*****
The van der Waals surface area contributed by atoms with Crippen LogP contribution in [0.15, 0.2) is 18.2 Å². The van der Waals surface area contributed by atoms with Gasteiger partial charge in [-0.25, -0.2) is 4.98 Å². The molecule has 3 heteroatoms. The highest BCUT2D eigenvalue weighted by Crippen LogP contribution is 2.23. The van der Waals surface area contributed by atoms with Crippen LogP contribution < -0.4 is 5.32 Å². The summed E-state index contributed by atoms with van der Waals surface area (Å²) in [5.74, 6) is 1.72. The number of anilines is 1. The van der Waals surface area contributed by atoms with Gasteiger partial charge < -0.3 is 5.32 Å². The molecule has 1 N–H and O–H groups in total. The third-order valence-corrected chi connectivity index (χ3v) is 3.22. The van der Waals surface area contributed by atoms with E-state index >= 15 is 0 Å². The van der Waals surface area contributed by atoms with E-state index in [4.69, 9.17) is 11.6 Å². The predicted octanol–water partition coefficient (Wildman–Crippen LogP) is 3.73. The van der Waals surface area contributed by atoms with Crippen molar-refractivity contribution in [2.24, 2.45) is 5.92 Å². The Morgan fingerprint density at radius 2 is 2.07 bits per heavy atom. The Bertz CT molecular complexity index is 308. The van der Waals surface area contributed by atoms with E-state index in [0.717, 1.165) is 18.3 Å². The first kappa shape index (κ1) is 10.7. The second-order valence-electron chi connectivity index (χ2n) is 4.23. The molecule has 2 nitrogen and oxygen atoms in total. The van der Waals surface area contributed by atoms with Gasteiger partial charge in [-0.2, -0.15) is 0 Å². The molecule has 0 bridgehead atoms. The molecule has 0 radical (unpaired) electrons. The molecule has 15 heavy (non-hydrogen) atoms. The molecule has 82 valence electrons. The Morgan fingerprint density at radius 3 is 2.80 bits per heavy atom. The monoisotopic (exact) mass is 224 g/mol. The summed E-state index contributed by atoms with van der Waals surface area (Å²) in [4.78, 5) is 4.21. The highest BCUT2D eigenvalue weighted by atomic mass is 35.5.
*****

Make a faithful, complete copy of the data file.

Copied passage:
The van der Waals surface area contributed by atoms with Crippen LogP contribution in [0.15, 0.2) is 18.2 Å². The van der Waals surface area contributed by atoms with Gasteiger partial charge in [-0.25, -0.2) is 4.98 Å². The molecule has 3 heteroatoms. The highest BCUT2D eigenvalue weighted by Crippen LogP contribution is 2.23. The van der Waals surface area contributed by atoms with Crippen LogP contribution < -0.4 is 5.32 Å². The summed E-state index contributed by atoms with van der Waals surface area (Å²) in [5.74, 6) is 1.72. The number of anilines is 1. The van der Waals surface area contributed by atoms with Gasteiger partial charge < -0.3 is 5.32 Å². The molecule has 1 N–H and O–H groups in total. The third-order valence-corrected chi connectivity index (χ3v) is 3.22. The van der Waals surface area contributed by atoms with E-state index >= 15 is 0 Å². The van der Waals surface area contributed by atoms with E-state index in [4.69, 9.17) is 11.6 Å². The predicted octanol–water partition coefficient (Wildman–Crippen LogP) is 3.73. The van der Waals surface area contributed by atoms with Crippen molar-refractivity contribution in [2.24, 2.45) is 5.92 Å². The Morgan fingerprint density at radius 2 is 2.07 bits per heavy atom. The Bertz CT molecular complexity index is 308. The van der Waals surface area contributed by atoms with E-state index in [0.717, 1.165) is 18.3 Å². The first kappa shape index (κ1) is 10.7. The second-order valence-electron chi connectivity index (χ2n) is 4.23. The molecule has 2 nitrogen and oxygen atoms in total. The van der Waals surface area contributed by atoms with Gasteiger partial charge in [-0.2, -0.15) is 0 Å². The molecule has 0 bridgehead atoms. The molecule has 0 radical (unpaired) electrons. The molecule has 15 heavy (non-hydrogen) atoms. The molecule has 82 valence electrons. The Morgan fingerprint density at radius 3 is 2.80 bits per heavy atom. The monoisotopic (exact) mass is 224 g/mol. The summed E-state index contributed by atoms with van der Waals surface area (Å²) in [4.78, 5) is 4.21. The highest BCUT2D eigenvalue weighted by atomic mass is 35.5.